A coalition of 173 US footwear brands, including NIKE and adidas, is urging US President Donald Trump to remove footwear from the proposed tariffs list on goods imported from China, saying it would be “catastrophic” for companies, consumers and the American economy as a whole.

In an open letter to Trump yesterday, the coalition pointed to research from The Footwear Distributors & Retailers of America (FDRA), which suggests the proposed tariff hike would add US$7bn in additional costs for its customers every year.

“This dramatic increase would be on top of the billions Americans already pay as a result of the current tariff burden on footwear imports that was started in 1930.”

The US increased tariffs on US$200bn worth of Chinese imports to 25% earlier this month. It is expected to impose 25% on a further $300bn worth of Chinese goods next month.

“High footwear tariff rates fall disproportionately on working-class individuals and families. While US tariffs on all consumer goods average just 1.9%, they average 11.3% for footwear and reach rates as high as 67.5%. Adding a 25% tax increase on top of these tariffs would mean some working American families could pay a nearly 100% duty on their shoes. This is unfathomable.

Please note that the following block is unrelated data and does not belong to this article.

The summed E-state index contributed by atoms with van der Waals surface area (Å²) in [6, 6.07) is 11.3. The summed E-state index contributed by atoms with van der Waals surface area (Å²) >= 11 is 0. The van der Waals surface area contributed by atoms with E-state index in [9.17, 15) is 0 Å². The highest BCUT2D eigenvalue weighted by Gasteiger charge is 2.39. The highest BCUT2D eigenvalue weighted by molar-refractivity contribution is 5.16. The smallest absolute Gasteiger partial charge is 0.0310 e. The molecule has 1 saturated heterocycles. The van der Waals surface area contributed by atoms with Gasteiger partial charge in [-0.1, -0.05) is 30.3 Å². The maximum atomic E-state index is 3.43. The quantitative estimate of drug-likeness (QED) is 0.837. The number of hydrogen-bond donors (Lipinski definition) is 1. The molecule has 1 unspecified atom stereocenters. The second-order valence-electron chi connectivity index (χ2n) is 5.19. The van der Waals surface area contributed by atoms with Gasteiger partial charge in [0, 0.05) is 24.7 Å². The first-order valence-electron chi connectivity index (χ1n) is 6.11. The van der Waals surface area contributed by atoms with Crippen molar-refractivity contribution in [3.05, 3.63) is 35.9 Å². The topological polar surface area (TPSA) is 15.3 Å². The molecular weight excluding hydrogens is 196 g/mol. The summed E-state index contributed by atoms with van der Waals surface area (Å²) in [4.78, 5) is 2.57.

“There have been suggestions that industries should quickly shift sourcing to countries other than China in the wake of these additional tariff threats. While our industry has been moving away from China for some time now, footwear is a very capital-intensive industry, with years of planning required to make sourcing decisions, and companies cannot simply move factories to adjust to these changes. Any action taken to increase duties on Chinese footwear will have an immediate and long-lasting effect on American individuals and families. It will also threaten the very economic viability of many companies in our industry.”

The signatories also include Aldo USA, Inc, Caleres, Camuto Group, Columbia Sportswear, Converse, Deckers Brands, Hush Puppies, Keds, Puma, Reebok, Skechers, Steve Madden, Weyco Group, and Wolverine Worldwide.

According to a new forecast from Moody’s Investors Services, broad-based growth is expected to continue for the US apparel and footwear retail sector in 2019 – but the potential for additional tariffs on imports from China poses a significant threat to company profitability.